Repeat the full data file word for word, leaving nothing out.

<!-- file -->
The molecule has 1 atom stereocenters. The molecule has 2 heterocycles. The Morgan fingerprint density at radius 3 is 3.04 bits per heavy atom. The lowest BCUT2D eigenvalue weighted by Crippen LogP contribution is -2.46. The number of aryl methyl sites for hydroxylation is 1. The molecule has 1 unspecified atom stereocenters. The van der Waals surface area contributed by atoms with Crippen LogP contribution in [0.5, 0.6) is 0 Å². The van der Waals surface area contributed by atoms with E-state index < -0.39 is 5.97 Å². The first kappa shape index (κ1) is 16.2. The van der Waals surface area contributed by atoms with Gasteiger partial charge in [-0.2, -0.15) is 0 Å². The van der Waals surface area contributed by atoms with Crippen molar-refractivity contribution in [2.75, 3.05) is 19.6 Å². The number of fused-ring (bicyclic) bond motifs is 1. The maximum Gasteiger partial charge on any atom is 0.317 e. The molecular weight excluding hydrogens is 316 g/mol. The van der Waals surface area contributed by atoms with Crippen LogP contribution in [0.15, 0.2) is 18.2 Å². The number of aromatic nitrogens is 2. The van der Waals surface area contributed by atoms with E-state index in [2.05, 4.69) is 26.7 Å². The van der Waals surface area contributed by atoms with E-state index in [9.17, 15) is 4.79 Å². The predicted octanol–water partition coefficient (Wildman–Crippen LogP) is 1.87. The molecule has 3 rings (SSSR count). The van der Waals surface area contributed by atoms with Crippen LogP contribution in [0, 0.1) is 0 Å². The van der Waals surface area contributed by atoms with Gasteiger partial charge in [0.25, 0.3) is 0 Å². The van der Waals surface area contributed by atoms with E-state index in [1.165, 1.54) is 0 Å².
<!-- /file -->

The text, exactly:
The molecule has 1 atom stereocenters. The molecule has 2 heterocycles. The Morgan fingerprint density at radius 3 is 3.04 bits per heavy atom. The lowest BCUT2D eigenvalue weighted by Crippen LogP contribution is -2.46. The number of aryl methyl sites for hydroxylation is 1. The molecule has 1 unspecified atom stereocenters. The van der Waals surface area contributed by atoms with Crippen LogP contribution in [0.5, 0.6) is 0 Å². The van der Waals surface area contributed by atoms with E-state index < -0.39 is 5.97 Å². The first kappa shape index (κ1) is 16.2. The van der Waals surface area contributed by atoms with Gasteiger partial charge in [-0.2, -0.15) is 0 Å². The van der Waals surface area contributed by atoms with Crippen molar-refractivity contribution in [2.75, 3.05) is 19.6 Å². The number of fused-ring (bicyclic) bond motifs is 1. The maximum Gasteiger partial charge on any atom is 0.317 e. The molecular weight excluding hydrogens is 316 g/mol. The van der Waals surface area contributed by atoms with Crippen LogP contribution in [0.15, 0.2) is 18.2 Å². The number of aromatic nitrogens is 2. The van der Waals surface area contributed by atoms with E-state index in [2.05, 4.69) is 26.7 Å². The van der Waals surface area contributed by atoms with E-state index in [9.17, 15) is 4.79 Å². The predicted octanol–water partition coefficient (Wildman–Crippen LogP) is 1.87. The molecule has 3 rings (SSSR count). The van der Waals surface area contributed by atoms with Crippen LogP contribution in [0, 0.1) is 0 Å². The van der Waals surface area contributed by atoms with Gasteiger partial charge in [0.25, 0.3) is 0 Å². The van der Waals surface area contributed by atoms with E-state index in [1.165, 1.54) is 0 Å².